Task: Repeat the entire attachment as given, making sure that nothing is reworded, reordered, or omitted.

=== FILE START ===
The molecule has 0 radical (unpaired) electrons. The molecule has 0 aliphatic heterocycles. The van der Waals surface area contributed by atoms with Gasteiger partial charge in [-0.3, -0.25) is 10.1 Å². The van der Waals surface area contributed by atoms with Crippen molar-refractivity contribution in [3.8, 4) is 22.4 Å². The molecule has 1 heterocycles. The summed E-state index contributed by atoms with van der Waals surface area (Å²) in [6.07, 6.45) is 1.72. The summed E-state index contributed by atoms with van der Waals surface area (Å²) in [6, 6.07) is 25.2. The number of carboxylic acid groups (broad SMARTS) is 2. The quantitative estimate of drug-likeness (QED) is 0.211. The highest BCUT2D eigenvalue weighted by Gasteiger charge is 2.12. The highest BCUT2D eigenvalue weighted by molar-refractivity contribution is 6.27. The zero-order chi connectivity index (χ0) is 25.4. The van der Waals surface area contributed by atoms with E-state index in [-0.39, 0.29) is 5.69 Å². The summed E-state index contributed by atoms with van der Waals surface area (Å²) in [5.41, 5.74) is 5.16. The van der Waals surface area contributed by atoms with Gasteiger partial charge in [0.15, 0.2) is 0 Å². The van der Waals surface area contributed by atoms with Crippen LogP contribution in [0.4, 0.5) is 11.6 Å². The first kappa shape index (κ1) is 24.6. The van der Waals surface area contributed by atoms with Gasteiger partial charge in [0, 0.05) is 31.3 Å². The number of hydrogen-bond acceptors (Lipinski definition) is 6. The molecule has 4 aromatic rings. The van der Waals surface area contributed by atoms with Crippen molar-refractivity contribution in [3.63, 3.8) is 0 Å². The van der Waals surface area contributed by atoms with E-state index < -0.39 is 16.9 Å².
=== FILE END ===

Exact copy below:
The molecule has 0 radical (unpaired) electrons. The molecule has 0 aliphatic heterocycles. The van der Waals surface area contributed by atoms with Gasteiger partial charge in [-0.3, -0.25) is 10.1 Å². The van der Waals surface area contributed by atoms with Crippen molar-refractivity contribution in [3.8, 4) is 22.4 Å². The molecule has 1 heterocycles. The summed E-state index contributed by atoms with van der Waals surface area (Å²) in [6.07, 6.45) is 1.72. The summed E-state index contributed by atoms with van der Waals surface area (Å²) in [6, 6.07) is 25.2. The number of carboxylic acid groups (broad SMARTS) is 2. The quantitative estimate of drug-likeness (QED) is 0.211. The highest BCUT2D eigenvalue weighted by Gasteiger charge is 2.12. The highest BCUT2D eigenvalue weighted by molar-refractivity contribution is 6.27. The zero-order chi connectivity index (χ0) is 25.4. The van der Waals surface area contributed by atoms with E-state index in [-0.39, 0.29) is 5.69 Å². The summed E-state index contributed by atoms with van der Waals surface area (Å²) in [5.41, 5.74) is 5.16. The van der Waals surface area contributed by atoms with Gasteiger partial charge in [0.15, 0.2) is 0 Å². The van der Waals surface area contributed by atoms with Crippen LogP contribution in [0.4, 0.5) is 11.6 Å². The first kappa shape index (κ1) is 24.6. The van der Waals surface area contributed by atoms with Gasteiger partial charge in [0, 0.05) is 31.3 Å². The number of hydrogen-bond acceptors (Lipinski definition) is 6. The molecule has 4 aromatic rings. The van der Waals surface area contributed by atoms with Crippen molar-refractivity contribution in [3.63, 3.8) is 0 Å². The van der Waals surface area contributed by atoms with E-state index < -0.39 is 16.9 Å².